The Last Judgment, attributed to Hieronymus Bosch (1450-1516)


The Lord is not slow about his promise as some count slowness, but is forbearing toward you,  not wishing that any should perish, but that all should reach repentance. But the day of the Lord will come like a thief, and then the heavens will pass away with a loud noise, and the elements will be dissolved with fire, and the earth and the works that are upon it will be burned up. Since all these things are thus to be dissolved, what sort of persons ought you to be in lives of holiness and godliness, waiting for and hastening the coming of the day of God, because of which the heavens will be kindled and dissolved, and the elements will melt with fire! (2 Peter 3:9-12)


     Hell is a real possibility for all of us.  It’s not a happy thought, but it’s an appropriate introduction to today’s Music Monday selection, our last musical offering before Ash Wednesday.  It’s not really sacred music, but it is very relevant indeed to the Lenten themes of sin, repentance (or not), and damnation.  This is the finale* of Mozart’s opera Don Giovanni (a.k.a. Don Juan), one of the most powerful scenes in the history of musical drama.

     First, a little context for the scene below. Don Giovanni is a serial abuser of women. According to his servant Leporello, he has sexually exploited precisely 2,065 women in five different countries (and that’s just during the time of Leporello’s service). Earlier in the opera Giovanni had crept into the bedroom of an unsuspecting young woman, and killed her elderly father, the Commendatore, who had come to her defense.  In this final scene, the spirit of the Commandatore has come in the guise of his memorial statue from the nearby cemetery to visit Don Giovanni. The ghost of the murdered father is here to offer the licentious Don one last chance of repentance before his final end.

Samuel Ramey (front) as Don Giovanni, Kurt Moll (back) as the Commendatore

   Pentiti!– “Repent!” the ghost insistently demands.

     Don Giovanni, unwilling to surrender his pride, every time answers a defiant “No!” Finally, a host of demons arrives to haul the wicked old sinner off to Hell.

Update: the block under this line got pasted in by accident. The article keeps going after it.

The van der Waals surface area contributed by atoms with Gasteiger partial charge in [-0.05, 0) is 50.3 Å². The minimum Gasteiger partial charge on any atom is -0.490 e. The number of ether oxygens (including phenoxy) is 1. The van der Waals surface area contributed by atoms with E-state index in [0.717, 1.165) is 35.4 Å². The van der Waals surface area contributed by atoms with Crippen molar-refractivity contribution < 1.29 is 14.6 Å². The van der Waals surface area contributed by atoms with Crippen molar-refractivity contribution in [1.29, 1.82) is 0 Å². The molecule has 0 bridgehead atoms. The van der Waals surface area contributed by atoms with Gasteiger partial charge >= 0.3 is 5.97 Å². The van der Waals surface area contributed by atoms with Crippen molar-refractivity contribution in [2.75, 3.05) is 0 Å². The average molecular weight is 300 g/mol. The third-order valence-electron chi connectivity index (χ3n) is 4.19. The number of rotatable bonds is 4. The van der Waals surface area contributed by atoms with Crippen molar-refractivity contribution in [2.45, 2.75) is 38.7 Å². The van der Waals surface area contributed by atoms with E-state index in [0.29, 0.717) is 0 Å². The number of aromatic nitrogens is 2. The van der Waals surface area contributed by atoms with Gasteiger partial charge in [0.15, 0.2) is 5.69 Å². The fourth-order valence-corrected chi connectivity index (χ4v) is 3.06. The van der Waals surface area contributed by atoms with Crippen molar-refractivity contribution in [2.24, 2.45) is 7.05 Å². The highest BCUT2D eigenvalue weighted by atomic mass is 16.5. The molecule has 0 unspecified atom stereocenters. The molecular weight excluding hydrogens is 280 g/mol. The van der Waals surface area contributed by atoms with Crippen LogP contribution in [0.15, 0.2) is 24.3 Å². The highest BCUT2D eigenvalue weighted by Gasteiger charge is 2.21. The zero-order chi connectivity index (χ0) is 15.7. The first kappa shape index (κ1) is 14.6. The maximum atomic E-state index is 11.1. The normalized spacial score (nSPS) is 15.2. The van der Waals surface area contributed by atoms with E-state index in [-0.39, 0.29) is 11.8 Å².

In Don Giovanni’s last moments we see in dramatic form the situation that we all face.  As St. Peter tells us in the passage at the top of the page, God wishes “that all should reach repentance.”  St. Paul likewise assures us that our Lord “desires all men to be saved and to come to the knowledge of the truth.” (1 Timothy 3:4) God makes His offer of salvation to all, even to so prodigious a sinner as Don Giovanni.  At the same time, we need to accept God’s offer by turning away from sin, that is, we need to choose salvation by repenting.  Note that St. Peter also says, “Repent, and be baptized every one of you in the name of Jesus Christ for the forgiveness of your sins,” (Acts 2:38), and St.Paul reminds us that ” the wages of sin is death, but the free gift of God is eternal life in Christ Jesus our Lord.” (Romans 6:23)  Don Giovanni makes his choice for sin and death . . . forever.

Repent and believe the Gospel!

     The clip below is from one of my favorite productions of Don Giovanni, performed in Salzburg in 1991 with Samuel Ramey as Don Giovanni, Kurt Moll as the ghost of the Commandatore, and Feruccio Furlanetto as Leporello. (Please pardon the slightly fuzzy visuals – there are better reproductions on other platforms, but we don’t link to those)

*There is an additional scene after this in which the surviving characters discuss their futures, which was almost never performed in Mozart’s day.

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